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Kenyan rights group accuses national anti-terrorism police of unlawful activity

The Kenyan human rights group Muslims for Human Rights (MUHURI) [official website] and the Open Society Justice Initiative [advocacy website] issued a report [report, PDF] on Tuesday, calling on the US and the UK to suspend financial support to Kenya's Anti-Terrorism Police Unit (ATPU). The document, entitled "We're Tired of Taking You to the Court," alleges that the ATPU has committed severe human rights violations in Kenya throughout its 10-year history, including mistreatment and harassment of prisoners, disappearances of suspects, and unlawful killings. The report is comprised from more than 40 in-person interviews conducted by the two advocacy groups and is supplemented by national court documents. The ATPU has been given nearly $50 million [Guardian report] from the US State Department's anti-terrorism fund since 2003, and has received additional support from the UK in the form of funding, equipment, and training.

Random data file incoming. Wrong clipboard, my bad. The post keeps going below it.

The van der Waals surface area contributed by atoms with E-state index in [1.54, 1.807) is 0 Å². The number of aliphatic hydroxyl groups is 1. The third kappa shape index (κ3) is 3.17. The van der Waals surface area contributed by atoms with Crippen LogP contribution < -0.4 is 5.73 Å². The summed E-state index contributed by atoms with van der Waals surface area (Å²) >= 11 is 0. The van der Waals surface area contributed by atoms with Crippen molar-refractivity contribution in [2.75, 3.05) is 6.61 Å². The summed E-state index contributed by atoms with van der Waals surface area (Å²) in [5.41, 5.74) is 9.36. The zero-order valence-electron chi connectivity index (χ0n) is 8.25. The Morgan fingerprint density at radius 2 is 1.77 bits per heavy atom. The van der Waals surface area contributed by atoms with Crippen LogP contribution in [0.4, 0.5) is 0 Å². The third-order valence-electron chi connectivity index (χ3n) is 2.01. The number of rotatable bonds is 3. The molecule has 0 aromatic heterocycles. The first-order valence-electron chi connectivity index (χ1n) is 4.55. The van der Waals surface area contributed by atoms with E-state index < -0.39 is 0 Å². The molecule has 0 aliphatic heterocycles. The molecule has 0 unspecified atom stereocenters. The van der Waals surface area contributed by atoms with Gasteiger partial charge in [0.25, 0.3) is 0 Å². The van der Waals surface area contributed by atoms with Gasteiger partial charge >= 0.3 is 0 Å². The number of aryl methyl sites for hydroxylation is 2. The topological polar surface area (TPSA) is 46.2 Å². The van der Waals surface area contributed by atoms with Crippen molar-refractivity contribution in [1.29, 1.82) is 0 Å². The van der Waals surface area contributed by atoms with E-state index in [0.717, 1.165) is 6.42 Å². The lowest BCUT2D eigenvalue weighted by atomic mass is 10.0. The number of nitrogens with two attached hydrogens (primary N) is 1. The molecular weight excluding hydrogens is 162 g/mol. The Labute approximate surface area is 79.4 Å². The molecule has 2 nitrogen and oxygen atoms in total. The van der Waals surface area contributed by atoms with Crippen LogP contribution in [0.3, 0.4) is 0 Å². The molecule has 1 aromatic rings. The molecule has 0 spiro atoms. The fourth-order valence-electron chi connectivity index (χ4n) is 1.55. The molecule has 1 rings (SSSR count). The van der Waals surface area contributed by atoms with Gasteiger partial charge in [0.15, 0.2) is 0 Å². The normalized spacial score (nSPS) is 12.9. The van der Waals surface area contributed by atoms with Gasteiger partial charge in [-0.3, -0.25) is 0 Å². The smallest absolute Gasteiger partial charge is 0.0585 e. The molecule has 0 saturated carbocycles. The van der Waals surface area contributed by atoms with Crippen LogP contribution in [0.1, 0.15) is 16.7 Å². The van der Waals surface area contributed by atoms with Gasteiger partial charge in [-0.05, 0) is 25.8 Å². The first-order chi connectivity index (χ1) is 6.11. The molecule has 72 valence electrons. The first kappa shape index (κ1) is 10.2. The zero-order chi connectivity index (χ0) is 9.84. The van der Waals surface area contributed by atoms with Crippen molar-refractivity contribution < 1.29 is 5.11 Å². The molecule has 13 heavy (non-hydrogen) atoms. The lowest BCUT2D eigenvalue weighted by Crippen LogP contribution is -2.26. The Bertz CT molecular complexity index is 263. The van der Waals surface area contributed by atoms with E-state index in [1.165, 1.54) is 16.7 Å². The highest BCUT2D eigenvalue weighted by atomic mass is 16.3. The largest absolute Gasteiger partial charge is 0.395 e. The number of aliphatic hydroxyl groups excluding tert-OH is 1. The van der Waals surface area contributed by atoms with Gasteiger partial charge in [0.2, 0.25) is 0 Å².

The report's publishing comes months after the completion of a new ATPU headquarters in Nairobi in May, which was partially funded by international anti-terror agencies. The facility increased technological capabilities and physical space for the ATPU, whose mission is to coordinate and carry out anti-terrorism operations within Kenya in support of the international War on Terror [JURIST backgrounder]. The unit's primary focus of late is Kenya's second-largest city, Mombasa, because the port city has become a major recruitment target for the al-Qaida linked Islamist group al-Shabaab [BBC Backgrounder; JURIST news archive], based in Somalia.

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